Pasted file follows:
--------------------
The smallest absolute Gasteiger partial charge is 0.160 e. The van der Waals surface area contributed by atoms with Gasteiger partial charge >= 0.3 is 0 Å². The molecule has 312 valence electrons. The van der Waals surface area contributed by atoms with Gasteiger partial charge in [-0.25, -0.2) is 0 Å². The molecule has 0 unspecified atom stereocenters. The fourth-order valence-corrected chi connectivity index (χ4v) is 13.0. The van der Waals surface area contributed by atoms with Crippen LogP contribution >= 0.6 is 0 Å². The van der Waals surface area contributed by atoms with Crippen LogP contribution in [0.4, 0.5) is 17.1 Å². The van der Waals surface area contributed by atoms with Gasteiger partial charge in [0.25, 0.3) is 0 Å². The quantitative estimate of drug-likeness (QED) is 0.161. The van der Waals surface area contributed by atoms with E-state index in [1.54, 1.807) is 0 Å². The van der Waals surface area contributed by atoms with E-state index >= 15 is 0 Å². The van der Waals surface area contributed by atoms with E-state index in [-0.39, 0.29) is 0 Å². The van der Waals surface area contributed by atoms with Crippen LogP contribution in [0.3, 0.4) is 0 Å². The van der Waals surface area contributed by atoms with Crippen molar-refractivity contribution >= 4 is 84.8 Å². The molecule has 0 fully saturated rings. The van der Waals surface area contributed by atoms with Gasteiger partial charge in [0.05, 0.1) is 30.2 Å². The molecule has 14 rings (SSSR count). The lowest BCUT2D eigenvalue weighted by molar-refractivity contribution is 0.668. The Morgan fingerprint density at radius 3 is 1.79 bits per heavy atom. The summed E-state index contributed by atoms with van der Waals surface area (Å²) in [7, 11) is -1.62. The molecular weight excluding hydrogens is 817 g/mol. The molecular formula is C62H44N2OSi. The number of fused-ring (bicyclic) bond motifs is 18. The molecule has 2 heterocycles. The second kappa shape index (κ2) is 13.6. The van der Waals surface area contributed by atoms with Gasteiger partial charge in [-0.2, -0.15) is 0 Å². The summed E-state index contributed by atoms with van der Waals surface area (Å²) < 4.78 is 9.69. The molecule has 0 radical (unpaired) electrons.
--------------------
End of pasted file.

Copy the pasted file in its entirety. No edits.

The smallest absolute Gasteiger partial charge is 0.160 e. The van der Waals surface area contributed by atoms with Gasteiger partial charge >= 0.3 is 0 Å². The molecule has 312 valence electrons. The van der Waals surface area contributed by atoms with Gasteiger partial charge in [-0.25, -0.2) is 0 Å². The molecule has 0 unspecified atom stereocenters. The fourth-order valence-corrected chi connectivity index (χ4v) is 13.0. The van der Waals surface area contributed by atoms with Crippen LogP contribution >= 0.6 is 0 Å². The van der Waals surface area contributed by atoms with Crippen LogP contribution in [0.4, 0.5) is 17.1 Å². The van der Waals surface area contributed by atoms with Gasteiger partial charge in [0.25, 0.3) is 0 Å². The quantitative estimate of drug-likeness (QED) is 0.161. The van der Waals surface area contributed by atoms with E-state index in [1.54, 1.807) is 0 Å². The van der Waals surface area contributed by atoms with E-state index >= 15 is 0 Å². The van der Waals surface area contributed by atoms with E-state index in [-0.39, 0.29) is 0 Å². The van der Waals surface area contributed by atoms with Crippen LogP contribution in [0.3, 0.4) is 0 Å². The van der Waals surface area contributed by atoms with Crippen molar-refractivity contribution >= 4 is 84.8 Å². The molecule has 0 fully saturated rings. The van der Waals surface area contributed by atoms with Gasteiger partial charge in [0.05, 0.1) is 30.2 Å². The molecule has 14 rings (SSSR count). The lowest BCUT2D eigenvalue weighted by molar-refractivity contribution is 0.668. The Morgan fingerprint density at radius 3 is 1.79 bits per heavy atom. The summed E-state index contributed by atoms with van der Waals surface area (Å²) in [7, 11) is -1.62. The molecular weight excluding hydrogens is 817 g/mol. The molecular formula is C62H44N2OSi. The number of fused-ring (bicyclic) bond motifs is 18. The molecule has 2 heterocycles. The second kappa shape index (κ2) is 13.6. The van der Waals surface area contributed by atoms with Gasteiger partial charge in [-0.2, -0.15) is 0 Å². The summed E-state index contributed by atoms with van der Waals surface area (Å²) < 4.78 is 9.69. The molecule has 0 radical (unpaired) electrons.